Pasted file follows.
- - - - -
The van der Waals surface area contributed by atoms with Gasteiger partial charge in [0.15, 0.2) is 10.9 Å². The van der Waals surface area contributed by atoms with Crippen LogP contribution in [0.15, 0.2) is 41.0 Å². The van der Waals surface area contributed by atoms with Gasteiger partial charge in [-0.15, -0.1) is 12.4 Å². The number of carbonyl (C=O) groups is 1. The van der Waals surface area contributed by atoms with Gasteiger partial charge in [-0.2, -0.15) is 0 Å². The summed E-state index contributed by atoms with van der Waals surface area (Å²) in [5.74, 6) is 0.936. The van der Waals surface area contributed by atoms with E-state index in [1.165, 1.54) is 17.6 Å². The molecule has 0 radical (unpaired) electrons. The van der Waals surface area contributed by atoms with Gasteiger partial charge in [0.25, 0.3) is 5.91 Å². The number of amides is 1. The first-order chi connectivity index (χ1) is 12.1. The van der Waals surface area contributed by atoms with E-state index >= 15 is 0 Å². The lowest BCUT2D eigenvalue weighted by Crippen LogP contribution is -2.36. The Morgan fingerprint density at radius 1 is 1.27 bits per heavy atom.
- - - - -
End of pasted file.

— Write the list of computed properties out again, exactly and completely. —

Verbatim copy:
The van der Waals surface area contributed by atoms with Gasteiger partial charge in [0.15, 0.2) is 10.9 Å². The van der Waals surface area contributed by atoms with Crippen LogP contribution in [0.15, 0.2) is 41.0 Å². The van der Waals surface area contributed by atoms with Gasteiger partial charge in [-0.15, -0.1) is 12.4 Å². The number of carbonyl (C=O) groups is 1. The van der Waals surface area contributed by atoms with Gasteiger partial charge in [-0.2, -0.15) is 0 Å². The summed E-state index contributed by atoms with van der Waals surface area (Å²) in [5.74, 6) is 0.936. The van der Waals surface area contributed by atoms with E-state index in [1.165, 1.54) is 17.6 Å². The molecule has 0 radical (unpaired) electrons. The van der Waals surface area contributed by atoms with Gasteiger partial charge in [0.25, 0.3) is 5.91 Å². The number of amides is 1. The first-order chi connectivity index (χ1) is 12.1. The van der Waals surface area contributed by atoms with E-state index >= 15 is 0 Å². The lowest BCUT2D eigenvalue weighted by Crippen LogP contribution is -2.36. The Morgan fingerprint density at radius 1 is 1.27 bits per heavy atom.